[Dixielandjazz] Visualizing the Music

Stephen Barbone barbonestreet at earthlink.net
Mon Jul 12 06:55:06 PDT 2004

This is a long, but intellectually stimulating article about the visual
aspect of music. Primarily for musicians and band leaders so don't get
involved with it if you are not into the nuances of music and the
performance thereof. And the whys and wherefores of how to improve its
audience appeal. For ALL types of music, not just OKOM.

For non musicians who want the gist of the article without reading all
of it, see the last paragraph.

Steve Barbone

July 11, 2004 NY Times

Let's Play the Music (and Dance)


     THE gold-dappled light of a summer afternoon flickers through open
doorways of Seiji Ozawa Hall at Tanglewood, the summer music festival in
the Berkshires, and Mark Morris, the choreographer, holds the stage. He
wears a lime-green shirt, matching socks, seersucker shorts and black
sneakers, and at 47, he has a slight paunch. He looks more like a nerd
you might see at a miniature golf course than what he is: arguably the
most successful and influential choreographer alive. And indisputably
the most musical.

He claps his hands exuberantly, pivots, executes a lightning-quick duck
walk, then flings his arms open as if to embrace the universe.
"Fabulous! Fabulous! Wow!" he says. An ensemble of two dozen or so
instrumentalists and singers have just danced — or at certain points,
awkwardly muddled — their way through his "Marble Hall," a piece from
1985, some of them exchanging embarrassed glances and giggles.

"Wasn't that great?" Mr. Morris says over his shoulder to the small
audience, consisting mostly of other students at the Tanglewood Music
Center and dancers in the Mark Morris Dance Group who have witnessed the
spectacle of musicians dancing.

The musicians look pleased with themselves as they shuffle offstage. In
two days they will play more accustomed roles, accompanying the
professional dancers in "Marble Halls" and other works from the Morris
repertory. The performances are part of an unusual weeklong residency by
the Morris company.

"This experience makes musicians better," Mr. Morris says after the
workshop. "Way better!

"The thing is, I'm the enemy of the conservatory, because it kills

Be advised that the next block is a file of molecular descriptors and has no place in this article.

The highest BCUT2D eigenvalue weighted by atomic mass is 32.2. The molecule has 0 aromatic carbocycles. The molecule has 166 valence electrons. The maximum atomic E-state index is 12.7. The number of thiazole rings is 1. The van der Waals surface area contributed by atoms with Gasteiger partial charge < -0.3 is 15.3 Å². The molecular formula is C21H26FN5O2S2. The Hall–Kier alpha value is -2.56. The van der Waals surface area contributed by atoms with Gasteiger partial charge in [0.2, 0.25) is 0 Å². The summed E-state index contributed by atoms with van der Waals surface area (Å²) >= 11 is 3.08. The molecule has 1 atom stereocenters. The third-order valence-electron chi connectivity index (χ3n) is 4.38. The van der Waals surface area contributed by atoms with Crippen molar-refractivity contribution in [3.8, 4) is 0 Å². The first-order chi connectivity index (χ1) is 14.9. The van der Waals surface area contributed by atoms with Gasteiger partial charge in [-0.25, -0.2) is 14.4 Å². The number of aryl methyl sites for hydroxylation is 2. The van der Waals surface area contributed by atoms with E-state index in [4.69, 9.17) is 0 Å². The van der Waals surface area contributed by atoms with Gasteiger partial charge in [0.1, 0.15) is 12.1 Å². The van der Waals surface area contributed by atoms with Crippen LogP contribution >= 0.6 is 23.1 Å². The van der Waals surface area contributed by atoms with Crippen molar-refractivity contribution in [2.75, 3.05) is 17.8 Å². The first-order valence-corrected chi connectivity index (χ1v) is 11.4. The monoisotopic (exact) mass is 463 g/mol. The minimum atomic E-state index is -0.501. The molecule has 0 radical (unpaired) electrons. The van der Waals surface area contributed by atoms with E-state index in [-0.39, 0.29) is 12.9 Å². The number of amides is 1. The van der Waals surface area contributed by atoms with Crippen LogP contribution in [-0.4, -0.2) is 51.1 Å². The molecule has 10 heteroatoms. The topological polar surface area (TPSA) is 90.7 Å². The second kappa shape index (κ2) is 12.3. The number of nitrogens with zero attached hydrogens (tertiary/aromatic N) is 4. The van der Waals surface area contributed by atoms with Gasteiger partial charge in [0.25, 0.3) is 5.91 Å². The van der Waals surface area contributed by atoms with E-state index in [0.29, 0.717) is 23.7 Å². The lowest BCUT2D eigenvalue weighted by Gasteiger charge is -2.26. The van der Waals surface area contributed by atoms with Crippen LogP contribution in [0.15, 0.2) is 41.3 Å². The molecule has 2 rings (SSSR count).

music. Nobody gives a damn about intonation. It's not about that.
Imagination has been wrung out of these people, and it's tragic. Really,
musicians have lousy rhythm."

Mr. Morris was the bad boy of the dance world in 1980, when he founded
his company and burst on the scene as a choreographer in New York. In
1988 he moved his dancers to Brussels, where, as resident choreographer
at the Théâtre Royal de la Monnaie, he created his first masterpieces,
including the evening-long "L'Allegro, il Penseroso ed il Moderato," to
music of Handel.

Since his return to America in 1991, Mr. Morris has repeatedly been
called the heir to George Balanchine, another exceptionally musical
choreographer. Like Balanchine, Mr. Morris has devoted much of his
energy in midcareer to founding an institution to enact his artistic
vision. In 2001, the company opened the 30,000-square-foot Mark Morris
Dance Center across from the Brooklyn Academy of Music.

"With my company, sometimes I say, `That's nice, but it's not
inhabited,' " Mr. Morris says when asked how he works with dancers. "I
tell them it looks like footprints painted on the floor. Learning the
steps is only like learning the notes, but I want more."

To teach the Tanglewood musicians about dance, Mr. Morris simplified the
choreography of "Marble Halls" and assigned two of his dancers to lead
workshops. In "Marble Halls" as in all of his other dances, Mr. Morris
hews closely to the music (too closely, his detractors say).

The music in this case is Bach's Concerto for Oboe and Violin (BWV
1060). The oboe soloist is represented by a group at center stage, and
the rest of the orchestra is danced by groups on either side, with
Bach's intricate patterns and variations mirrored by gestures and steps.
But the choreography is saved from mere literalism by Mr. Morris's
wildly creative ideas about how the human body can move. Although he
never seems constrained by beauty (his dancers crawl across the floor or
take gangly bent-knee strides), the overall effect is achingly

His creative process is structural and analytical. "Well, in the Bach, I
have the arm doing A-B, A-B, A-B, B-A and then B-A, B-A, B-A, A-B, while
the bottom half of the body is doing the same and then the opposite,"
Mr. Morris explains in a rush of words. "The coordination switch is
something that can pique one's interest musicologically. The theme has a